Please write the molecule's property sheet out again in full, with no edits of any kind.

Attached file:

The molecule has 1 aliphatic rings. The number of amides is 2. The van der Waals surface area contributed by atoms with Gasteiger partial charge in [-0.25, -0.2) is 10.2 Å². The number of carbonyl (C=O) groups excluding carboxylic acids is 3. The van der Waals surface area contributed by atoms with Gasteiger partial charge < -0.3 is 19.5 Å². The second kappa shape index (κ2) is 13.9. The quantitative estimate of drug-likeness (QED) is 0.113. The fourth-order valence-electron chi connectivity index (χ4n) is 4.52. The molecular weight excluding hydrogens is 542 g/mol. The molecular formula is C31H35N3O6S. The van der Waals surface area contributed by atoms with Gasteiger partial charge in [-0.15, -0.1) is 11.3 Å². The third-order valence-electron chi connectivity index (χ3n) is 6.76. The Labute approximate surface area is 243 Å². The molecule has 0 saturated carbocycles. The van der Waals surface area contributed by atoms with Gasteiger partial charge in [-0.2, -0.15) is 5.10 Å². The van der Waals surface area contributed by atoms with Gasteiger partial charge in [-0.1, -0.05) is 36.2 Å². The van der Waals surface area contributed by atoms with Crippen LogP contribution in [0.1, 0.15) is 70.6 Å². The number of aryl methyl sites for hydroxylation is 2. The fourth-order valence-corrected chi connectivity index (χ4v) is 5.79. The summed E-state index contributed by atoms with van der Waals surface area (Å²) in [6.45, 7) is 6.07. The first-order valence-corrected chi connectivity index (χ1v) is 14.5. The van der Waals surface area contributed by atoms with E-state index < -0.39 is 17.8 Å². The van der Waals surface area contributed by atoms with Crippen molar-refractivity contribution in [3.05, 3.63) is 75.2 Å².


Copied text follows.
The molecule has 1 aliphatic rings. The number of amides is 2. The van der Waals surface area contributed by atoms with Gasteiger partial charge in [-0.25, -0.2) is 10.2 Å². The number of carbonyl (C=O) groups excluding carboxylic acids is 3. The van der Waals surface area contributed by atoms with Gasteiger partial charge < -0.3 is 19.5 Å². The second kappa shape index (κ2) is 13.9. The quantitative estimate of drug-likeness (QED) is 0.113. The fourth-order valence-electron chi connectivity index (χ4n) is 4.52. The molecular weight excluding hydrogens is 542 g/mol. The molecular formula is C31H35N3O6S. The van der Waals surface area contributed by atoms with Gasteiger partial charge in [-0.15, -0.1) is 11.3 Å². The third-order valence-electron chi connectivity index (χ3n) is 6.76. The Labute approximate surface area is 243 Å². The molecule has 0 saturated carbocycles. The van der Waals surface area contributed by atoms with Gasteiger partial charge in [-0.2, -0.15) is 5.10 Å². The van der Waals surface area contributed by atoms with Gasteiger partial charge in [-0.1, -0.05) is 36.2 Å². The van der Waals surface area contributed by atoms with Crippen LogP contribution in [0.1, 0.15) is 70.6 Å². The number of aryl methyl sites for hydroxylation is 2. The fourth-order valence-corrected chi connectivity index (χ4v) is 5.79. The summed E-state index contributed by atoms with van der Waals surface area (Å²) in [6.45, 7) is 6.07. The first-order valence-corrected chi connectivity index (χ1v) is 14.5. The van der Waals surface area contributed by atoms with E-state index < -0.39 is 17.8 Å². The van der Waals surface area contributed by atoms with Crippen molar-refractivity contribution in [3.05, 3.63) is 75.2 Å².